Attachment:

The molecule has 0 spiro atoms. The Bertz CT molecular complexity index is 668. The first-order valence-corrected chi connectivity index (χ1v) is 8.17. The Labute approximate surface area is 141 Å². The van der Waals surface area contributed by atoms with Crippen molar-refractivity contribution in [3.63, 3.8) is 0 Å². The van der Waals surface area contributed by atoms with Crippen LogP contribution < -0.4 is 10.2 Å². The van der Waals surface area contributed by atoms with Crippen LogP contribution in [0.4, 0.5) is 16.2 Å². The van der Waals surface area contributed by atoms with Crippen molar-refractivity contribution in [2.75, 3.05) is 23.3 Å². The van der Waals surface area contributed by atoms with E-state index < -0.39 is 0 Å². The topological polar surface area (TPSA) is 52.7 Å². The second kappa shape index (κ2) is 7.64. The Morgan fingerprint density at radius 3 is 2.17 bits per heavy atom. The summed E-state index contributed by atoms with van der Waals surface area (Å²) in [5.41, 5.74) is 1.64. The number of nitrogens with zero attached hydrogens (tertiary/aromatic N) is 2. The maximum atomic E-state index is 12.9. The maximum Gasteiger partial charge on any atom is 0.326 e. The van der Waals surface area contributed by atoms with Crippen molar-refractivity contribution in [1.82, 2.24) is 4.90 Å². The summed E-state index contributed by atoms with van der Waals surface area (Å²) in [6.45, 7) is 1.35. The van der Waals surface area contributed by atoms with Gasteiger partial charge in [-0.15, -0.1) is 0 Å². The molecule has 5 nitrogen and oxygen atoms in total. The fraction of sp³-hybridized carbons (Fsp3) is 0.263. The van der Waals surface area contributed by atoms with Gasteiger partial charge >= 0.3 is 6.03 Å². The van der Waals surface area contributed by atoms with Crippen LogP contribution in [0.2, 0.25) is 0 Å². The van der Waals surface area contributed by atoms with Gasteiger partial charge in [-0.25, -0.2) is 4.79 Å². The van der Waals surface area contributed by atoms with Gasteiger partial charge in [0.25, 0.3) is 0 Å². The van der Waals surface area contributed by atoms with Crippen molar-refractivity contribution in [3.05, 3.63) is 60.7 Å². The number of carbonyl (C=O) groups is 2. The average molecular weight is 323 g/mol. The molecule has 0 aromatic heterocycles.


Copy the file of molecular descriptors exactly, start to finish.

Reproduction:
The molecule has 0 spiro atoms. The Bertz CT molecular complexity index is 668. The first-order valence-corrected chi connectivity index (χ1v) is 8.17. The Labute approximate surface area is 141 Å². The van der Waals surface area contributed by atoms with Crippen molar-refractivity contribution in [3.63, 3.8) is 0 Å². The van der Waals surface area contributed by atoms with Crippen LogP contribution < -0.4 is 10.2 Å². The van der Waals surface area contributed by atoms with Crippen LogP contribution in [0.4, 0.5) is 16.2 Å². The van der Waals surface area contributed by atoms with Crippen molar-refractivity contribution in [2.75, 3.05) is 23.3 Å². The van der Waals surface area contributed by atoms with E-state index < -0.39 is 0 Å². The topological polar surface area (TPSA) is 52.7 Å². The second kappa shape index (κ2) is 7.64. The Morgan fingerprint density at radius 3 is 2.17 bits per heavy atom. The summed E-state index contributed by atoms with van der Waals surface area (Å²) in [5.41, 5.74) is 1.64. The number of nitrogens with zero attached hydrogens (tertiary/aromatic N) is 2. The maximum atomic E-state index is 12.9. The maximum Gasteiger partial charge on any atom is 0.326 e. The van der Waals surface area contributed by atoms with Crippen molar-refractivity contribution in [1.82, 2.24) is 4.90 Å². The summed E-state index contributed by atoms with van der Waals surface area (Å²) in [6.45, 7) is 1.35. The van der Waals surface area contributed by atoms with Gasteiger partial charge in [-0.15, -0.1) is 0 Å². The molecule has 5 nitrogen and oxygen atoms in total. The fraction of sp³-hybridized carbons (Fsp3) is 0.263. The van der Waals surface area contributed by atoms with Gasteiger partial charge >= 0.3 is 6.03 Å². The van der Waals surface area contributed by atoms with Crippen LogP contribution in [0.2, 0.25) is 0 Å². The van der Waals surface area contributed by atoms with Gasteiger partial charge in [-0.25, -0.2) is 4.79 Å². The van der Waals surface area contributed by atoms with Gasteiger partial charge in [0.25, 0.3) is 0 Å². The van der Waals surface area contributed by atoms with Crippen molar-refractivity contribution in [3.05, 3.63) is 60.7 Å². The number of carbonyl (C=O) groups is 2. The average molecular weight is 323 g/mol. The molecule has 0 aromatic heterocycles.